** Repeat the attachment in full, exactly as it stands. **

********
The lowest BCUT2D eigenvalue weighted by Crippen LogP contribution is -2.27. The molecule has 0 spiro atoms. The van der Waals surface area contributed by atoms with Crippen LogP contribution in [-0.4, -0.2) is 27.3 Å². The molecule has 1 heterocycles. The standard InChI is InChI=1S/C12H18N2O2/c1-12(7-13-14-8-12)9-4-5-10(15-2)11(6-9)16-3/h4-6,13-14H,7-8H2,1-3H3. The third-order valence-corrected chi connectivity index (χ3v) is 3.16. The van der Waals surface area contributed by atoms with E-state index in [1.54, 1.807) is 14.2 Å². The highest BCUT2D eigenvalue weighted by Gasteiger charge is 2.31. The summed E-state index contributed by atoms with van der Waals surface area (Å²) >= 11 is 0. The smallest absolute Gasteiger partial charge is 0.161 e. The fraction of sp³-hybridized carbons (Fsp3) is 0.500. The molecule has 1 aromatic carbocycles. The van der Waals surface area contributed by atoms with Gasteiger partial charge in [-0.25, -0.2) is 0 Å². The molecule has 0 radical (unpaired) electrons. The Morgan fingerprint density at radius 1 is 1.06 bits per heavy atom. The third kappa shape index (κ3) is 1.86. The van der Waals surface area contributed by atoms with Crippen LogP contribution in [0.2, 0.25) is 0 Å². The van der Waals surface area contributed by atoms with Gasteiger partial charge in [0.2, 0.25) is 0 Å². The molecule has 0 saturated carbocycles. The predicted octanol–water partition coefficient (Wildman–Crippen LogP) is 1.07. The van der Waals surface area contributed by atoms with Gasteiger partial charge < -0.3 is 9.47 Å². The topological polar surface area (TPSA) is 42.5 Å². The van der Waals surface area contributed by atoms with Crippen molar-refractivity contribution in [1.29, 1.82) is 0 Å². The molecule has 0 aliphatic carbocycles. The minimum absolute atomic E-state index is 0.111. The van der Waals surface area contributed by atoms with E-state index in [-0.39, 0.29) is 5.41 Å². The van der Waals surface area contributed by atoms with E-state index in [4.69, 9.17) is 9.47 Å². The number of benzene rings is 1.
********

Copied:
The lowest BCUT2D eigenvalue weighted by Crippen LogP contribution is -2.27. The molecule has 0 spiro atoms. The van der Waals surface area contributed by atoms with Crippen LogP contribution in [-0.4, -0.2) is 27.3 Å². The molecule has 1 heterocycles. The standard InChI is InChI=1S/C12H18N2O2/c1-12(7-13-14-8-12)9-4-5-10(15-2)11(6-9)16-3/h4-6,13-14H,7-8H2,1-3H3. The third-order valence-corrected chi connectivity index (χ3v) is 3.16. The van der Waals surface area contributed by atoms with E-state index in [1.54, 1.807) is 14.2 Å². The highest BCUT2D eigenvalue weighted by Gasteiger charge is 2.31. The summed E-state index contributed by atoms with van der Waals surface area (Å²) >= 11 is 0. The smallest absolute Gasteiger partial charge is 0.161 e. The fraction of sp³-hybridized carbons (Fsp3) is 0.500. The molecule has 1 aromatic carbocycles. The van der Waals surface area contributed by atoms with Gasteiger partial charge in [-0.25, -0.2) is 0 Å². The molecule has 0 radical (unpaired) electrons. The Morgan fingerprint density at radius 1 is 1.06 bits per heavy atom. The third kappa shape index (κ3) is 1.86. The van der Waals surface area contributed by atoms with Crippen LogP contribution in [0.2, 0.25) is 0 Å². The van der Waals surface area contributed by atoms with Gasteiger partial charge in [0.2, 0.25) is 0 Å². The molecule has 0 saturated carbocycles. The predicted octanol–water partition coefficient (Wildman–Crippen LogP) is 1.07. The van der Waals surface area contributed by atoms with Gasteiger partial charge < -0.3 is 9.47 Å². The topological polar surface area (TPSA) is 42.5 Å². The van der Waals surface area contributed by atoms with Crippen molar-refractivity contribution in [1.29, 1.82) is 0 Å². The molecule has 0 aliphatic carbocycles. The minimum absolute atomic E-state index is 0.111. The van der Waals surface area contributed by atoms with E-state index in [-0.39, 0.29) is 5.41 Å². The van der Waals surface area contributed by atoms with E-state index in [4.69, 9.17) is 9.47 Å². The number of benzene rings is 1.